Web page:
Home San Francisco STIRs the startup pot for the third time

San Francisco STIRs the startup pot for the third time

San Francisco Mayor’s Office of Civic Innovation has launched its third Startup in Residence (STIR) program, aimed at creating solutions to civil challenges.

Over 16 weeks, startups and the government work together to build technology programs that address a range of challenges. This year, startups can apply for 20 challenges, which include safe and clean Streets, good governance, civil engagement, economic development, and financial empowerment.

See Also: San Francisco proves that city-startup collaboration can work

“We want to create solutions in government with our partners to make innovation work for the public good,” said Mayor Edwin M. Lee. “The Startup in Residence program brings us expert volunteers who will help [San Francisco and surrounding cities] address critical civic challenges with cutting-edge ideas.”

STIR will work on civil challenges in San Francisco, Oakland, San Leandro, and West Sacramento. In previous years, the program has worked to streamline foster care, provide real-time services to homeless people, and help the earthquake recovery process.

“We need teams in government that create products and services like a startup: scrappy, hungry, lean, and full of world-changing ideas,” said Jay Nath, Chief Innovation Officer.

Streamlining the procurement process

After the second cohort of STIR graduated last September, Nath said one of the main benefits is the on-going focus on how to reformat the municipal procurement process to match the investment needs of startups.

One of STIR’s early successes comes from how the program is structured, it serves as an on-ramp for government departments and startups to start working together,” said Nath. “What we’ve heard time and again from startups who want to serve the public sector is that procurement is an uphill battle to working with government. Through STIR, we’ve lowered the barriers to entry for startups and government departments that want to work together. We did this by modeling the application to the STIR program as a streamlined Request for Proposal (RFP) process.”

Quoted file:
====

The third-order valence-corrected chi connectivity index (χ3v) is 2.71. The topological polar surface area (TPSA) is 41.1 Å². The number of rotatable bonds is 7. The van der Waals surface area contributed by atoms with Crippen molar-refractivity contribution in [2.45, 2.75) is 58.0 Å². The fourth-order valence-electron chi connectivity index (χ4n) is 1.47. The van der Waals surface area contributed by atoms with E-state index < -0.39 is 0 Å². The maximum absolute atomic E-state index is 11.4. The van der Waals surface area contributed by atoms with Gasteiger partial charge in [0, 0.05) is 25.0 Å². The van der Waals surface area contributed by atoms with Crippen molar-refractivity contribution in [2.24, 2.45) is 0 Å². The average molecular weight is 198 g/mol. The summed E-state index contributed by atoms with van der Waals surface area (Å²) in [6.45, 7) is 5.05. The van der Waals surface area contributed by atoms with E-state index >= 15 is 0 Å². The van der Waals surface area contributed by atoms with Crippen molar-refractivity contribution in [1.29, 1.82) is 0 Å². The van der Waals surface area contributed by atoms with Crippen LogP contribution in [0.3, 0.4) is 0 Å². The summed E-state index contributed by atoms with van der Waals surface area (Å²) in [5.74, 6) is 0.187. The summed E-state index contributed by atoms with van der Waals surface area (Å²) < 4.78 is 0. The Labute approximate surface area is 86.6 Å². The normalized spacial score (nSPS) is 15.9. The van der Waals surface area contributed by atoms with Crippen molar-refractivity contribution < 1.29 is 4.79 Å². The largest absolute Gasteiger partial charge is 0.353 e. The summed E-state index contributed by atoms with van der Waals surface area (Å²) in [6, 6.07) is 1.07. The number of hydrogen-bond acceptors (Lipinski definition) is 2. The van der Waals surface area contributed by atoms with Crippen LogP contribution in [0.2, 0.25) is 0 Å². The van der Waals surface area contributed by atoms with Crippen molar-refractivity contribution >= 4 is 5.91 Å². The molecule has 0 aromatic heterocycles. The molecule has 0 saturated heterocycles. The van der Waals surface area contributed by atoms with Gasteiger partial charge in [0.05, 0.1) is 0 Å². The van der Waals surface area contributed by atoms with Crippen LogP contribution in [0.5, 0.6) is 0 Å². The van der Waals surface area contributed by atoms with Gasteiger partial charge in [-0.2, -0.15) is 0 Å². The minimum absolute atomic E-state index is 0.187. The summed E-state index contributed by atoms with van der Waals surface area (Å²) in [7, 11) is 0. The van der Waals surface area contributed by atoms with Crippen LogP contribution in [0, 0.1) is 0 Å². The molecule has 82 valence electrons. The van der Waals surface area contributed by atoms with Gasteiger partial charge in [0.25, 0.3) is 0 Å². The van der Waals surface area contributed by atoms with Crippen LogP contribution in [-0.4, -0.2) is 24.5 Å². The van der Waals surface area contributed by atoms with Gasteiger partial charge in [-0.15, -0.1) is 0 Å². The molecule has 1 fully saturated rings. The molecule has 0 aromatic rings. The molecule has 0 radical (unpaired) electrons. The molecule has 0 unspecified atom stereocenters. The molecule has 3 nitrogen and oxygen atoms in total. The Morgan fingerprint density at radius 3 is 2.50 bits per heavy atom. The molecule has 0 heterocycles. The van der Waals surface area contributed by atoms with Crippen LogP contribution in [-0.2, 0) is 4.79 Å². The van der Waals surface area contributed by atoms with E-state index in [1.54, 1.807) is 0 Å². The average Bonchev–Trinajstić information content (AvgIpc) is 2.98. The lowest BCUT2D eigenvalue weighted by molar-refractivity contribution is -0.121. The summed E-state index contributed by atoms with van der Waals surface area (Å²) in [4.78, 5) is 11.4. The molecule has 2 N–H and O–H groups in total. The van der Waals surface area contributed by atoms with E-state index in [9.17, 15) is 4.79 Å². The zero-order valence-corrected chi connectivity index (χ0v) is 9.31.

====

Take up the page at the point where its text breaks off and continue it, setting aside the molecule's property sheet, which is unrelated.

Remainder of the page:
Applications for the STIR program open on March 9 and close on April 10. Startups interested can find more details at: https://startupinresidence.org/apply/

About ReadWrite’s Editorial Process

The ReadWrite Editorial policy involves closely monitoring the tech industry for major developments, new product launches, AI breakthroughs, video game releases and other newsworthy events. Editors assign relevant stories to staff writers or freelance contributors with expertise in each particular topic area. Before publication, articles go through a rigorous round of editing for accuracy, clarity, and to ensure adherence to ReadWrite's style guidelines.

Get the biggest tech headlines of the day delivered to your inbox

    By signing up, you agree to our Terms and Privacy Policy. Unsubscribe anytime.

    Tech News

    Explore the latest in tech with our Tech News. We cut through the noise for concise, relevant updates, keeping you informed about the rapidly evolving tech landscape with curated content that separates signal from noise.

    In-Depth Tech Stories

    Explore tech impact in In-Depth Stories. Narrative data journalism offers comprehensive analyses, revealing stories behind data. Understand industry trends for a deeper perspective on tech's intricate relationships with society.

    Expert Reviews

    Empower decisions with Expert Reviews, merging industry expertise and insightful analysis. Delve into tech intricacies, get the best deals, and stay ahead with our trustworthy guide to navigating the ever-changing tech market.